There are limits to 2FA and it can be near-crippling to your digital life

Even 2FA can run up against limitations—like this Find My iPhone attack.

As a graduate student studying cryptography, security and privacy (CrySP), software engineeringand human-computer interaction, I’ve learned a thing or two about security. Yet a couple of days back, I watched my entire digital life get violated and nearly wiped off the face of the Earth. That sounds like a bit of an exaggeration, but honestly it pretty much felt like that.

Here’s the timeline of a cyber-attack I recently faced on Sunday, July 24, 2016 (all times are in Eastern Standard):

That’s a pretty incidence matrix
That’s a pretty incidence matrix
Kapil Haresh

3:36pm—I was scribbling out an incidence matrix for a perfect hash family table on the whiteboard, explaining how the incidence matrix should be built to my friends. Ironically, this was a cryptography assignment for multicast encryption. Everything seemed fine until a rather odd sound started playing on my iPhone. I was pretty sure it was on silent, but I was quite surprised to see that it said “Find My iPhone Alert” on the lock screen. That was odd.

3:37pm—My iPhone’s lock screen changes. The screen dims, with the following message, “Hey why did you lock my iPhone haha. Call me at (123) 456–7890.”

This was when I realized what exactly was happening. My Apple ID had been compromised and the dimwit on the other end was probably trying to wipe all my Apple devices. Clearly he/she wasn’t very smart (to my benefit), and the adversary had decided to play the sound and kick the iPhone into Lost Mode before attempting to run the remote erase. When you throw a device into Lost Mode, it immediately attempts to get the physical location of the device and shows it to the adversary.

Sounds familiar? Of course, this was exactly what happened in August of 2012 with Mat Honan’s massive hack. In his case it happened through a slightly different way, but the end goal was the same—wipe the devices and destroy the data.

3:38pm—Naturally, I go into lockdown mode, and immediately take all my devices offline to stop whatever else the adversary was planning to do. When I knew I was being targeted in the same way as the Mat Honan attack, I expected would soon try to wipe my devices. True enough, I was able to confirm that they indeed attempted to wipe my iPhone and my Mac as well.

Because I managed to take all my devices offline, I was able to make sure all of them didn’t get their erase requests from the server. But this could have been worse, way worse.

After the Honan attack back in 2012, I decided to get two-factor authentication (2FA) turned on for my Apple ID to act as a safeguard. 2FA here was my friend to some extent, as in the case of iCloud. 2FA blocks any user attempting to login to your account, not allowing them to go any further than logging in and accessing Find My iPhone, Apple Pay, and Apple Watch settings — I don’t have Apple Pay and an Apple Watch for now, so I am not sure as to the extent of access for those two. But with Find My iPhone, this form of 2FA doesn’t protect it. This was kind of understood — if you lose your iPhone, you can’t get the second factor of authentication to get in to lock your iPhone.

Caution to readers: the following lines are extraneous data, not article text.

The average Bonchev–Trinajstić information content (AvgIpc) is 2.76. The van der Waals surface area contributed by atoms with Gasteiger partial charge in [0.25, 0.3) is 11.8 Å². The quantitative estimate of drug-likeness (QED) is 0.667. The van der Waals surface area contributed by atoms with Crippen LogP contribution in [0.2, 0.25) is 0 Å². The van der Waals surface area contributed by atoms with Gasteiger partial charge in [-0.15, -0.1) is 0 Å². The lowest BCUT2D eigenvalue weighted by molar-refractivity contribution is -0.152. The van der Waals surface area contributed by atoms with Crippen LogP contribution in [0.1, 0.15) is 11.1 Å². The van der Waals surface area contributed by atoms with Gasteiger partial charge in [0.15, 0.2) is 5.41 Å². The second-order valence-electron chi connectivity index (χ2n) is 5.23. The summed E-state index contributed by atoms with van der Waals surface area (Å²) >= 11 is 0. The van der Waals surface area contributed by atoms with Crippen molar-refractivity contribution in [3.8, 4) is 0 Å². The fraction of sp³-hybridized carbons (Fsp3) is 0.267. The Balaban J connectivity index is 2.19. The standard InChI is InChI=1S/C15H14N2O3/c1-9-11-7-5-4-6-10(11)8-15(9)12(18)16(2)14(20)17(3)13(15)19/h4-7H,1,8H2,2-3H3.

One of the benefits of having 2FA was that things like my Mail, Contacts, Calendar and other documents were locked away. Without my 2FA code that comes either through my trusted device (via the Find My iPhone service) or via a text message, there wasn’t any way to get that unless the trusted device or the device that received the text message was compromised as well. Additionally, there was no way for the adversary to reset the password without getting the second authentication code.

2FA via iCloud
2FA via iCloud

I was able to lock my account with a new password and got all the erase requests cancelled. But herein lies the problems, which if addressed, could have prevented this attack or at least limit the potential damage. Put simply: the lack of 2FA for Find My iPhone and the lack of pattern monitoring on Apple’s servers were the two main reasons this attack took place.

Pattern monitoring

One of the things I did notice was that the login notification e-mails generally originate from the country you login from, especially in this day and age when Apple has a local division in most large, if not all, countries. I noticed this as I was able to check on my older login notification e-mails that I received when I lived in Australia . In that case all of my notifications were addressed from Apple Pty Ltd, while my logins from Canada were addressed from Apple Canada Inc.

In this case, the adversary’s login attempt resulted in a login e-mail from Ireland instead, which lead me to suspect they clearly were not in North America at least. Of course this could have beeen spoofed with the help of a VPN, but the location change could have been detected as it would be an outlier from my regular logins from Canada. The other, clearer differentiation of the pattern was the part where the login was done on a Windows computer, instead of a Mac . In my case, this would have been quite an outlier as I normally use a Mac and can probably count the number of times I have logged in using a Windows computer.

Ideally, at this point, it would have been reasonable for Apple to check if this was a legitimate login — for example, using one of the secondary accounts nominated in the Apple ID. Microsoft actually does this if you attempt to use your Microsoft account on a new device or a device that isn’t normally used, and the company locks the account and gets you to confirm the login through your secondary accounts.


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